Difference between revisions of "Monad"
(replace image with more editable pseudo code) 
(remove fail from Monad) 

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+  ''Hint: if you're just looking for an introduction to monads, see [[Merely monadic]] or one of the other [[Monad tutorials timelinemonad tutorials]].'' 

+   

+  
{{Standard classMonadmodule=Control.Monadmoduledoc=ControlMonadpackage=base}} 
{{Standard classMonadmodule=Control.Monadmoduledoc=ControlMonadpackage=base}} 

−  '''''Monads''''' in Haskell can be thought of as ''composable'' computation descriptions. The essence of monad is thus ''separation'' of ''composition timeline'' from the composed computation's ''execution timeline'', as well as the ability of ''computation'' to implicitly carry extra data, as pertaining to the computation itself, in addition to its ''one'' (hence the name) output, that it '''''will produce''''' when run (or queried, or called upon). This lends monads to supplementing ''pure'' calculations with features like I/O, common environment or state, etc. 

⚫  
−  
−  Each monad, or computation type, provides means, subject to '''''Monad Laws''''', to '''''(a)''''' ''create'' a description of computation action that will produce (a.k.a. "return") a given Haskell value, '''''(b)''''' somehow ''run'' a computation action description (possibly getting its output back into Haskell should the monad choose to allow it, if computations described by the monad are pure, or causing the prescribed side effects if it's not), and '''''(c)''''' ''combine'' (a.k.a. "bind") a computation action description with a ''reaction'' to it – a regular Haskell function of one argument (that will receive computationproduced value) returning another action description (using or dependent on that value, if need be) – thus creating a combined computation action description that will feed the original action's output through the reaction while automatically taking care of the particulars of the computational process itself. A monad might also define additional primitives to provide access to and/or enable manipulation of data it implicitly carries, specific to its nature.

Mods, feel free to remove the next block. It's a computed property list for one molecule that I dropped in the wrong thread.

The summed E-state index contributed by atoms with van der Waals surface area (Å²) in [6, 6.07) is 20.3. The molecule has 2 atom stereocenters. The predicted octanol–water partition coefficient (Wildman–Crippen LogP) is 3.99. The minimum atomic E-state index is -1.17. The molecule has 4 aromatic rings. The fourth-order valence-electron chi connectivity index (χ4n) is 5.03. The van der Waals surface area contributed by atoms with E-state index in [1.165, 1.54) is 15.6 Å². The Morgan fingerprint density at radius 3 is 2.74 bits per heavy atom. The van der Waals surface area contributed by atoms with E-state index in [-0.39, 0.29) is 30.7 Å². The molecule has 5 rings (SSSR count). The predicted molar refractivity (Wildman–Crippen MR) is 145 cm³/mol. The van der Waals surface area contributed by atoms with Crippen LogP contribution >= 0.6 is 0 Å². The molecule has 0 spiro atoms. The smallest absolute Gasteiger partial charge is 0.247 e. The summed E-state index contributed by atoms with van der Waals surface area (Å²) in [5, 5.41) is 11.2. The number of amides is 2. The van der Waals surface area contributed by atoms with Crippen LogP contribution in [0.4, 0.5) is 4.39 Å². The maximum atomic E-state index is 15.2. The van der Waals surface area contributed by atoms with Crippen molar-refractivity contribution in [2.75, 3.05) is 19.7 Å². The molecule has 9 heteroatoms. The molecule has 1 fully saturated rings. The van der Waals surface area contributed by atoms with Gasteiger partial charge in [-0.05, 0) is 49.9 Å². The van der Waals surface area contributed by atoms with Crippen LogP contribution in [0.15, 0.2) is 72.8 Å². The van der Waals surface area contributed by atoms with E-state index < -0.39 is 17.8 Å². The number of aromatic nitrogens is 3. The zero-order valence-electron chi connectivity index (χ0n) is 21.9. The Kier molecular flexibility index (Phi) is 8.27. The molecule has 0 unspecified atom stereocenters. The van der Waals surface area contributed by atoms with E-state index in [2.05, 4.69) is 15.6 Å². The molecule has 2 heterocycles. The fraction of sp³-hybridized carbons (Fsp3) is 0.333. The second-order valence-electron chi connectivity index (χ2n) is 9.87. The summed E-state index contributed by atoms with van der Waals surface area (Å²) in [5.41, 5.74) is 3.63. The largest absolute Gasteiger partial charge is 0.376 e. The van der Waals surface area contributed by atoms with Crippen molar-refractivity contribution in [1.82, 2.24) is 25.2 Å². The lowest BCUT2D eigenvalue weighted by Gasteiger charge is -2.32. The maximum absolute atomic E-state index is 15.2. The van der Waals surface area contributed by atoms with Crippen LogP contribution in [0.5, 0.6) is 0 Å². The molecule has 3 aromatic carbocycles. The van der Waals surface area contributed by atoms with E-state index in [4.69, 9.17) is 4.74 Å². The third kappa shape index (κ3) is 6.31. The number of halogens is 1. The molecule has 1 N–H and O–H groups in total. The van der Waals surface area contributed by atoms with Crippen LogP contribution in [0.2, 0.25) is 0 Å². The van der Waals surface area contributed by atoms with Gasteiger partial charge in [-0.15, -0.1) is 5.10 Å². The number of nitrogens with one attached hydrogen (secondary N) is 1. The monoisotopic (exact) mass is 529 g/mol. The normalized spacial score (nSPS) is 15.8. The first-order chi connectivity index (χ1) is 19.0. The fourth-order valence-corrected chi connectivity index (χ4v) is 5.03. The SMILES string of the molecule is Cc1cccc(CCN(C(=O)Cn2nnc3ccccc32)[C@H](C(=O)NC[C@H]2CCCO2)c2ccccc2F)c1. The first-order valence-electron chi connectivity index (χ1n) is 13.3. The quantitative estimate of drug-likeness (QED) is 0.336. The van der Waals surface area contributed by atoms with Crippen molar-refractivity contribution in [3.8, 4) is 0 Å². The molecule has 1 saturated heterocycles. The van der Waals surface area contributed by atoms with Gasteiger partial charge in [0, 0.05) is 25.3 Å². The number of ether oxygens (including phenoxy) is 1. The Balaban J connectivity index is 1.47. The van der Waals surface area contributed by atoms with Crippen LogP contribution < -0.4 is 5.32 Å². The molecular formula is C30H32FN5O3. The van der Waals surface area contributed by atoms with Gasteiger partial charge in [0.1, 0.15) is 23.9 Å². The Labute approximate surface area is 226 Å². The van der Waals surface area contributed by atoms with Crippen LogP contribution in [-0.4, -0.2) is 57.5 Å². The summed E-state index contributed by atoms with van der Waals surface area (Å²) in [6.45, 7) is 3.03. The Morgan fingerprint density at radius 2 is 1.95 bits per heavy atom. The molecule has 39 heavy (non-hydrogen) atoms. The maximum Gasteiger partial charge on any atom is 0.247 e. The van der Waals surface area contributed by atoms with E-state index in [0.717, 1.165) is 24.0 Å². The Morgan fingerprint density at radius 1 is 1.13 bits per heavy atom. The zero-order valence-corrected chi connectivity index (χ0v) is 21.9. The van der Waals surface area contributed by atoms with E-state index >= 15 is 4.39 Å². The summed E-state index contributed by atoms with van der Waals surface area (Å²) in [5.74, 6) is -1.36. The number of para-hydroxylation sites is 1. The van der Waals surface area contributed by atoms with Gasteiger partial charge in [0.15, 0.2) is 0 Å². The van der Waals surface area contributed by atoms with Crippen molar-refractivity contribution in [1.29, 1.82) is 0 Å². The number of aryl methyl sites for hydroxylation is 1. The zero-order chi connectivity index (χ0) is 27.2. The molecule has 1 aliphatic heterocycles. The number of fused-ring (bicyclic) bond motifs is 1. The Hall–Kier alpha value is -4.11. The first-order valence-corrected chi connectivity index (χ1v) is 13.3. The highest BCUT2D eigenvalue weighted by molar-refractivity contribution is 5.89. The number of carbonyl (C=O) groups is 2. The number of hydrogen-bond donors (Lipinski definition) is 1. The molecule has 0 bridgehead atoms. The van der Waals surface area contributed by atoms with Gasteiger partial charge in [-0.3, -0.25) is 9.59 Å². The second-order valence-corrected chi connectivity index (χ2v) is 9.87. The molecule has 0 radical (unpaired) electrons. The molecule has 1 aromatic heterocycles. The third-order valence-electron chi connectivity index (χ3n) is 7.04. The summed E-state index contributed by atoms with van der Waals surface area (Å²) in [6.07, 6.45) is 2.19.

−  
−  <haskell style="backgroundcolor:#f8f1ab;borderradius:15px;border:2px solid #000000;padding:15px"> 

−  # Monad Laws in pseudo code 

−  (a) reaction $ value ==> action_description 

−  
−  (c) action_description `bind` reaction ==> action_description 

−  
−  (b) run action_description ==> value 

−  </haskell> 

−  
−  Thus in Haskell, though it is a purelyfunctional language, side effects that '''''will be performed''''' by a computation can be dealt with and combined ''purely'' at the monad's composition time. Monads thus resemble programs in a particular [[DSL]]. While programs may describe impure effects and actions ''outside'' Haskell, they can still be combined and processed (''"assembled"'') purely, ''inside'' Haskell, creating a pure Haskell value  a computation action description that describes an impure calculation. That is how Monads in Haskell '''''separate''''' between the ''pure'' and the ''impure''. 

−  
−  The computation doesn't have to be impure and can be pure itself as well. Then monads serve to provide the benefits of separation of concerns, and automatic creation of a computational "pipeline". Because they are very useful in practice but rather mindtwisting for the beginners, numerous tutorials that deal exclusively with monads were created (see [[Monad#Monad tutorialsmonad tutorials]]). 

−  
⚫  
−  Most common applications of monads include: 

⚫  
⚫  
⚫  
⚫  
⚫  
−  
⚫  
−  Monads can be viewed as a standard programming interface to various data or control structures, which is captured by 
+  Monads can be viewed as a standard programming interface to various data or control structures, which is captured by Haskell's <code>Monad</code> class. All the common monads are members of it: 
<haskell> 
<haskell> 

class Monad m where 
class Monad m where 

−  (>>=) :: m a > (a > m b) > m b 
+  (>>=) :: m a > ( a > m b) > m b 
−  (>>) :: m a > m b > m b 
+  (>>) :: m a > m b > m b 
−  return :: a > m a 
+  return :: a > m a 
−  fail :: String > m a 

</haskell> 
</haskell> 

−  In addition to implementing the class functions, all instances of Monad should 
+  In addition to implementing the class functions, all instances of <code>Monad</code> should satisfy the following equations, or ''monad laws'':